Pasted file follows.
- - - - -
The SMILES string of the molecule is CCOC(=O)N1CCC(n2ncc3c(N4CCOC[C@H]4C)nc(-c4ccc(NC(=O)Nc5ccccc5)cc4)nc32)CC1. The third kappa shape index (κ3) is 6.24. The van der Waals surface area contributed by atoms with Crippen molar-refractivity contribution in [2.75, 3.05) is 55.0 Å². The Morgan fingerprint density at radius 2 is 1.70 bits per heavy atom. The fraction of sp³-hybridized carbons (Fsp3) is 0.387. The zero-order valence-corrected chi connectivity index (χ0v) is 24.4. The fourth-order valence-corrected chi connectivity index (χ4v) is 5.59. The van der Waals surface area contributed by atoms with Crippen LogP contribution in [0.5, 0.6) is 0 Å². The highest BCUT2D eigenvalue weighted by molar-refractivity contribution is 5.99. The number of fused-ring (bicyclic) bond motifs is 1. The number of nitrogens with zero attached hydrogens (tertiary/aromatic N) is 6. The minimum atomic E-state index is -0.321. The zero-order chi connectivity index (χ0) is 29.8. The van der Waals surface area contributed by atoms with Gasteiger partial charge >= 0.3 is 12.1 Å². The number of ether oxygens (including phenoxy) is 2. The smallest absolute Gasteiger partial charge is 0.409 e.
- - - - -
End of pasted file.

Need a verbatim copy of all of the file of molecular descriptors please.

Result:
The SMILES string of the molecule is CCOC(=O)N1CCC(n2ncc3c(N4CCOC[C@H]4C)nc(-c4ccc(NC(=O)Nc5ccccc5)cc4)nc32)CC1. The third kappa shape index (κ3) is 6.24. The van der Waals surface area contributed by atoms with Crippen molar-refractivity contribution in [2.75, 3.05) is 55.0 Å². The Morgan fingerprint density at radius 2 is 1.70 bits per heavy atom. The fraction of sp³-hybridized carbons (Fsp3) is 0.387. The zero-order valence-corrected chi connectivity index (χ0v) is 24.4. The fourth-order valence-corrected chi connectivity index (χ4v) is 5.59. The van der Waals surface area contributed by atoms with Crippen LogP contribution in [0.5, 0.6) is 0 Å². The highest BCUT2D eigenvalue weighted by molar-refractivity contribution is 5.99. The number of fused-ring (bicyclic) bond motifs is 1. The number of nitrogens with zero attached hydrogens (tertiary/aromatic N) is 6. The minimum atomic E-state index is -0.321. The zero-order chi connectivity index (χ0) is 29.8. The van der Waals surface area contributed by atoms with Gasteiger partial charge >= 0.3 is 12.1 Å². The number of ether oxygens (including phenoxy) is 2. The smallest absolute Gasteiger partial charge is 0.409 e.